Release Date: August 31, 2010
Publisher: Feiwel & Friends
Three angels are sent down to bring good to the world: Gabriel, the warrior; Ivy, the healer; and Bethany, a teenage girl who is the least experienced of the trio. But she is the most human, and when she is romantically drawn to a mortal boy, the angels fear she will not be strong enough to save anyone—especially herself—from the Dark Forces.Review: I was looking forward to reading this book so much. First of all, look at that cover! It’s breath taking! Second, the premise is awesome and thirdly, the author is eighteen.
Is love a great enough power against evil?
But, I am deeply sad to say that I was disappointed by this book. Can I just say that I was not looking forward to a another version of Twilight? The main difference? There were angles and not vampires. Bethany, someone I had hoped to like, was much more naive than I had expected her to be. She didn’t even talk like a teenager! It bugged me a lot since she’s supposed to be seventeen, and Alexandra Adornetto is eighteen, and the fact that Bethany is the least experienced of the three angels and more human, I wanted her to speak like teenagers. She was much too formal and I couldn't relate to her.
As I said, the premise was very promising but the plot was just not for me. First, it was much too slow. And second, there was too much unnecessary information that could have been taken out. The whole love-at-first-sight didn't work for me either. I also felt that the novel was a bit preachy but not too much.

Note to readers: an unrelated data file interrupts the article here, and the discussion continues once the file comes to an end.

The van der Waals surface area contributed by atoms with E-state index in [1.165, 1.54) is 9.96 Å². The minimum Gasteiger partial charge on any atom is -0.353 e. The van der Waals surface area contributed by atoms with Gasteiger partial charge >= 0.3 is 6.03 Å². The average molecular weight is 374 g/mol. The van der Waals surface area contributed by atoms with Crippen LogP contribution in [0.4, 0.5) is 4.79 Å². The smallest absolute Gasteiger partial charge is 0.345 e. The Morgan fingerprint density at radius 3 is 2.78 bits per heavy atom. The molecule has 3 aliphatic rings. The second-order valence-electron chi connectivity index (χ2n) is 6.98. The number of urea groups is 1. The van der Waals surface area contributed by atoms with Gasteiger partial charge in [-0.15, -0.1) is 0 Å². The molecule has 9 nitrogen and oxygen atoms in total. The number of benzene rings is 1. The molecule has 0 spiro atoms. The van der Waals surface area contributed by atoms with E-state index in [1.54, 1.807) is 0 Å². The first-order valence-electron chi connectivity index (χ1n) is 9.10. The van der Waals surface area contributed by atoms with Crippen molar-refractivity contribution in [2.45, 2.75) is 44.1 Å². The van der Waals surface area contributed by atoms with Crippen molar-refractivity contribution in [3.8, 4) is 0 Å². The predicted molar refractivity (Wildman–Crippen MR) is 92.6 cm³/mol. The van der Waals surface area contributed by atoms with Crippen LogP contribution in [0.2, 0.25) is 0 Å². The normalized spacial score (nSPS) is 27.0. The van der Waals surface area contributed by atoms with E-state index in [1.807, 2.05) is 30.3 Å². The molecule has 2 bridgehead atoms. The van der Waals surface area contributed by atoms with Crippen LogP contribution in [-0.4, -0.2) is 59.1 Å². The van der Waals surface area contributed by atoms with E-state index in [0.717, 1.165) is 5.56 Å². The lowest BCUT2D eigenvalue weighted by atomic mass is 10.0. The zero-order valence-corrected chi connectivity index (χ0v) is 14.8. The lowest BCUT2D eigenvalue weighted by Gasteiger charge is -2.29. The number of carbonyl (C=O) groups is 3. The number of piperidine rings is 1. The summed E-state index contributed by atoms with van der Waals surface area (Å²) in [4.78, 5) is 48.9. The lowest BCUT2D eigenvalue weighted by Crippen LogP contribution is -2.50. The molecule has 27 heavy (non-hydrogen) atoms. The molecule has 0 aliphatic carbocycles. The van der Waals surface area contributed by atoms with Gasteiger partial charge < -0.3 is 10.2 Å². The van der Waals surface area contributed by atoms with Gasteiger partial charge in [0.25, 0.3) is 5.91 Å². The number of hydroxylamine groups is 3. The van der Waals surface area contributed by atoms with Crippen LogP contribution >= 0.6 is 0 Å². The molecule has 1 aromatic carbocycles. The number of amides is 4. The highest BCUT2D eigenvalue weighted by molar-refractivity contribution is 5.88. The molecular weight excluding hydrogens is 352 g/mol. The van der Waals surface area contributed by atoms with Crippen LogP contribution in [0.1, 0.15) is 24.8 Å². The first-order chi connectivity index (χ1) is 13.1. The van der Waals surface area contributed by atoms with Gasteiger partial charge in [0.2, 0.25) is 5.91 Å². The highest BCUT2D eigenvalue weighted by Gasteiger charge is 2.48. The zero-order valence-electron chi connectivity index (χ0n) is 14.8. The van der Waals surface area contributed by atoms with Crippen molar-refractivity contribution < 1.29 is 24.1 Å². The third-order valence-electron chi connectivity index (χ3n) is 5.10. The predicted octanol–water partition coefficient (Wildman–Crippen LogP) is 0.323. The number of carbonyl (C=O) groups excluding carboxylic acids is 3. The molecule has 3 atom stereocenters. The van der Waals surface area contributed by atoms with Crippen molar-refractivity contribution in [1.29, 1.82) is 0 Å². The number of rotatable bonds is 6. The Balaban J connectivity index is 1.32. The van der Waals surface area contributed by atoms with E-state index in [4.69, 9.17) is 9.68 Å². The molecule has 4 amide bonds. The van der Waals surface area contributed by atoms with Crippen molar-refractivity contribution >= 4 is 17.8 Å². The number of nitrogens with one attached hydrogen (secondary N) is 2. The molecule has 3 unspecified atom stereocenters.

And the characters. Ivy and Gabriel are supposed to be very experienced. I felt that they were much too naive as well. Ivy was just a care free girl and Gabriel is supposed to be the Archangel, but neither of them act like they are supposed to (according to the premise.) And my goodness, Xavier was much too perfect to be realistic. I mean seriously, a seventeen year old boy like that? I’d be super happy to meet one like him, but at the moment, I have not met such a perfect boy who has such a formal way of speaking. Realistic teen boys have flaws. Make him short or something; anything, could go! Oh, and there were more cliché’s in this book than I’ve ever read in any book.
I do believe that Adornetto has a gift of writing and being published at fourteen proves that point. This book, though sometime enjoyable to read, did not work for me. I am trying not to be too critical, but these are my views. I have also given my reasons for not enjoying this book so much.